Written by: Chris Kessler
Without Liam Neeson, international travelers would be doomed.
“Non-Stop” is a perfect mix of Alfred Hitchcock suspense with Hollywood’s top action star, Liam Neeson, doing what he does best.
Neeson stars as an air marshal aboard an international flight that has been threatened by terrorists. An anonymous texter tells Neeson that a passenger will die every 20 minutes until $150 million is deposited into an account.
From the start, the movie is filled with red herrings, and soon everyone becomes a suspect−including Neeson, who holds the movie together and makes it work.
The camera is on Neeson for nearly the entire film as he works through the mystery. If Neeson were any less of an actor, this movie would be a disaster.
Outside of Neeson and Julianne Moore, the film is full of no-name actors that you may vaguely recognize; however, they fill their roles quite well because they give Neeson something to play off of.
The entire movie is a cat-and-mouse game between the audience and the director, which works perfectly with the rapid pace. “Non-Stop” gives you a hint as to who the killer is, engaging the audience as they try to figure out the killer’s identity.
Once the movie gets into gear, it becomes your typical race-against-the-clock scenario, but as the clock ticks closer to the end, the audience can feel the tension and excitement.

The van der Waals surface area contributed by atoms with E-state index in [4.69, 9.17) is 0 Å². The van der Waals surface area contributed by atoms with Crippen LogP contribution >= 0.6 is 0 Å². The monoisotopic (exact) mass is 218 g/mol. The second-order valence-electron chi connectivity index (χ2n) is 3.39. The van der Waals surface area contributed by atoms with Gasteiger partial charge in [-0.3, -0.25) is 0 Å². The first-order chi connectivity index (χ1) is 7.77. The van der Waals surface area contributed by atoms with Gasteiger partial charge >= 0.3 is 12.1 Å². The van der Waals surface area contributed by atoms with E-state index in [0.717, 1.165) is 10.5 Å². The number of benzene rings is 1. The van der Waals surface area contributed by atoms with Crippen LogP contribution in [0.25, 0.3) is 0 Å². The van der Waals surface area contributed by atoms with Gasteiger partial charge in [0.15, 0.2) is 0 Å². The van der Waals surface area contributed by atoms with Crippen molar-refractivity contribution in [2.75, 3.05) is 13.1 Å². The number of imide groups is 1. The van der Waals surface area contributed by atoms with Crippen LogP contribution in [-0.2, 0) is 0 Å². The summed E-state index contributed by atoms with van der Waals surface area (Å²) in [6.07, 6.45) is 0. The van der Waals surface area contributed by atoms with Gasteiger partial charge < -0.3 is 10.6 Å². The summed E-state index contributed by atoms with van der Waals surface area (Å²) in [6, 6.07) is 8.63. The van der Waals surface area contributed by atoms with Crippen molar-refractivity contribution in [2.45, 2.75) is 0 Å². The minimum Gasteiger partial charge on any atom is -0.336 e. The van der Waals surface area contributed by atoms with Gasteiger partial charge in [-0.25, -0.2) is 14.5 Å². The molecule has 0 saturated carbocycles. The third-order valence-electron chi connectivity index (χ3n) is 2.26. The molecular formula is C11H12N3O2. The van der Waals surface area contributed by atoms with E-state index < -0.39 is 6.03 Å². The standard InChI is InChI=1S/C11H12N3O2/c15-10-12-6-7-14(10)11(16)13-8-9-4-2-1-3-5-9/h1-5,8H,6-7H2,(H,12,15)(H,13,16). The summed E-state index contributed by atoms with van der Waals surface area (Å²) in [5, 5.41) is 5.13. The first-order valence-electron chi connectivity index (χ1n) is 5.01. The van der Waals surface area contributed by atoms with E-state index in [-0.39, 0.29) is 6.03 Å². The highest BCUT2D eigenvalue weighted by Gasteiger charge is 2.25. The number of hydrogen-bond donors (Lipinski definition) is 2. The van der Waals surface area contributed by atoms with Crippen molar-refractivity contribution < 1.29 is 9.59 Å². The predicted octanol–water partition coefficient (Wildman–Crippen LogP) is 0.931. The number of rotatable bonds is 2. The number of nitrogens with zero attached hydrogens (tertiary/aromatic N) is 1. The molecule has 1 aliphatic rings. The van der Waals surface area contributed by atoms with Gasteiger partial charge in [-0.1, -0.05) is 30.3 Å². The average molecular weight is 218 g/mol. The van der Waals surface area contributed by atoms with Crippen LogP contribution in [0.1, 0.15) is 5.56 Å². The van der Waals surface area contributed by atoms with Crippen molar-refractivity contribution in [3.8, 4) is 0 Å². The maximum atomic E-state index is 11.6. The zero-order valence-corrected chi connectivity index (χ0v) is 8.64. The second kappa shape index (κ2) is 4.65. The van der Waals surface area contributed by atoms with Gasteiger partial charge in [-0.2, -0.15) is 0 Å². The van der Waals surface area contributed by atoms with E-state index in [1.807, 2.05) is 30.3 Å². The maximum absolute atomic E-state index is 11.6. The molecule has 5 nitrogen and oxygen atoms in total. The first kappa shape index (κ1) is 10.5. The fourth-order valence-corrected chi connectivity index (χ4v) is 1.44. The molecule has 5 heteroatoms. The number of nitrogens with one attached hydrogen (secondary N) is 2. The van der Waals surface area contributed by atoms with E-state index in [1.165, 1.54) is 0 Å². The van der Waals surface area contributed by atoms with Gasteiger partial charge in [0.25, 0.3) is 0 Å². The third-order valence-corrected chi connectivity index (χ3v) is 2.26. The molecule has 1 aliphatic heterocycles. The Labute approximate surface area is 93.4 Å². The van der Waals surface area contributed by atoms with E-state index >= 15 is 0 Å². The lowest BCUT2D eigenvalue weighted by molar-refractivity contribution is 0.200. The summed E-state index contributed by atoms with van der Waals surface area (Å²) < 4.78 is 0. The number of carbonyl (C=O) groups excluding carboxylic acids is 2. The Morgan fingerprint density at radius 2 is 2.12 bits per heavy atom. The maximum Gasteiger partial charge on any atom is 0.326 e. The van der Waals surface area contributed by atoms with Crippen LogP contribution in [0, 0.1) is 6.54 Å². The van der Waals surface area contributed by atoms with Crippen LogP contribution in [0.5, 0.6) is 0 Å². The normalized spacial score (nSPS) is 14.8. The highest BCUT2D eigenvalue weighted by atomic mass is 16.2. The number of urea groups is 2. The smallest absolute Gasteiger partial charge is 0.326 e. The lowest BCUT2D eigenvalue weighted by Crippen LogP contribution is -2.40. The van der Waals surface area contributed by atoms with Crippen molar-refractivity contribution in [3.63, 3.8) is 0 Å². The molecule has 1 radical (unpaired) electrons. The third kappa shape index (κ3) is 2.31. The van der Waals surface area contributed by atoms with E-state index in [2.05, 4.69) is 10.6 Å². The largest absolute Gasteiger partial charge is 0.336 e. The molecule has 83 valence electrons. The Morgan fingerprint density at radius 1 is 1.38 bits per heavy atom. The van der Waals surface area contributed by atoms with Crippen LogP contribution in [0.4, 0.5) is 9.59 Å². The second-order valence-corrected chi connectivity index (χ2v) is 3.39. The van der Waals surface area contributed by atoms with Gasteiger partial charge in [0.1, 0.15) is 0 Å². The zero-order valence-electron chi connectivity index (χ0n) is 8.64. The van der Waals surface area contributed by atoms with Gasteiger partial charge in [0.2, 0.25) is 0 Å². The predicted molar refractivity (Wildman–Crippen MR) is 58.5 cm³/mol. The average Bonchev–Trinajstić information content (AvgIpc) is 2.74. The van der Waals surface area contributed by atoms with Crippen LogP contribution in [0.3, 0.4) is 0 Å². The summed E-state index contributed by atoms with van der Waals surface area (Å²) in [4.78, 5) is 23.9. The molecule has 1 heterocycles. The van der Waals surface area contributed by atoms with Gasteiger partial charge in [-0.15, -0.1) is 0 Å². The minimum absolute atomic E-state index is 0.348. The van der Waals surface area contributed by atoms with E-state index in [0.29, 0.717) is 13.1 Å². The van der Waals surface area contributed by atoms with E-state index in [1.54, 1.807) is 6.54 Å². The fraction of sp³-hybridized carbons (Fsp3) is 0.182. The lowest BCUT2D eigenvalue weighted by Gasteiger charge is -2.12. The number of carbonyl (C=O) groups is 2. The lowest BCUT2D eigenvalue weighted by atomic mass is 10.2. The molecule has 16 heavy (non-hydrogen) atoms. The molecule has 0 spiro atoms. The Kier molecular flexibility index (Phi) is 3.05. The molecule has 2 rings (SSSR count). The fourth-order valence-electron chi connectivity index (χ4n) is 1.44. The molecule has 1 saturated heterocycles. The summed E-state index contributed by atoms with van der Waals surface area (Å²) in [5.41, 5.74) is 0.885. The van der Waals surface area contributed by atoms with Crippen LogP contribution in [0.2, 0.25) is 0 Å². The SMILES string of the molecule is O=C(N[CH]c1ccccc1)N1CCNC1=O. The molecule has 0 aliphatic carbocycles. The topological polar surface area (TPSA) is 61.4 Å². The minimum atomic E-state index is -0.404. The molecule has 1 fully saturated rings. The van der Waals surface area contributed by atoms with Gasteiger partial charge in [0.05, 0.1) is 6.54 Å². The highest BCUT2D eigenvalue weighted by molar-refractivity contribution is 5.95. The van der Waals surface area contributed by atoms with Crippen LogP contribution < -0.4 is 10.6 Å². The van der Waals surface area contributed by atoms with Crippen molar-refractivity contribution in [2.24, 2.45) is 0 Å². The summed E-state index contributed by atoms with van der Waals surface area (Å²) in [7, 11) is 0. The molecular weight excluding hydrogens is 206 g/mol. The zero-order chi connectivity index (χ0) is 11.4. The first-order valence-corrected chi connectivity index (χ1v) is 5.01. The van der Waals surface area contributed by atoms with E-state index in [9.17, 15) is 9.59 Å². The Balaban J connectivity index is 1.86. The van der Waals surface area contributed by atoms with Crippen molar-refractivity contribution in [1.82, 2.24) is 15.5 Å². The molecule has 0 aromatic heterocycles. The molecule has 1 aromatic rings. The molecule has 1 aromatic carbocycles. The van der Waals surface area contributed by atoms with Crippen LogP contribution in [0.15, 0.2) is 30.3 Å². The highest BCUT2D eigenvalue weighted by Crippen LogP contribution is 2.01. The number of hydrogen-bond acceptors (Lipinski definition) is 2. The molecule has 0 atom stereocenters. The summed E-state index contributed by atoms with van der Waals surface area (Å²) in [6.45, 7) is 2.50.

The constant action can make the movie hard to follow, but that is the film’s greatest strength, making it a nonstop (pun not intended) thrill ride.
Because there are a lot of plot holes, I left the theater with many unanswered questions continuously popping into my mind. There’s also an unbelievable, unrealistic act of physics that goes against anything you’ve ever read in a physics book; simply put, it makes you think, “Yea freakin’ right.”
However, most of my confusion and disbelief didn’t bubble to the surface until after the credits rolled. “Non-Stop” delivers on what it promises; for the entire 110 minutes, I was completely enthralled.
The film doesn’t try to be something it’s not; it is unrealistic and ridiculous, but that’s the fun of it. It compromises real for fake, but the end result is excitement and fun, which is what movies are all about, anyway.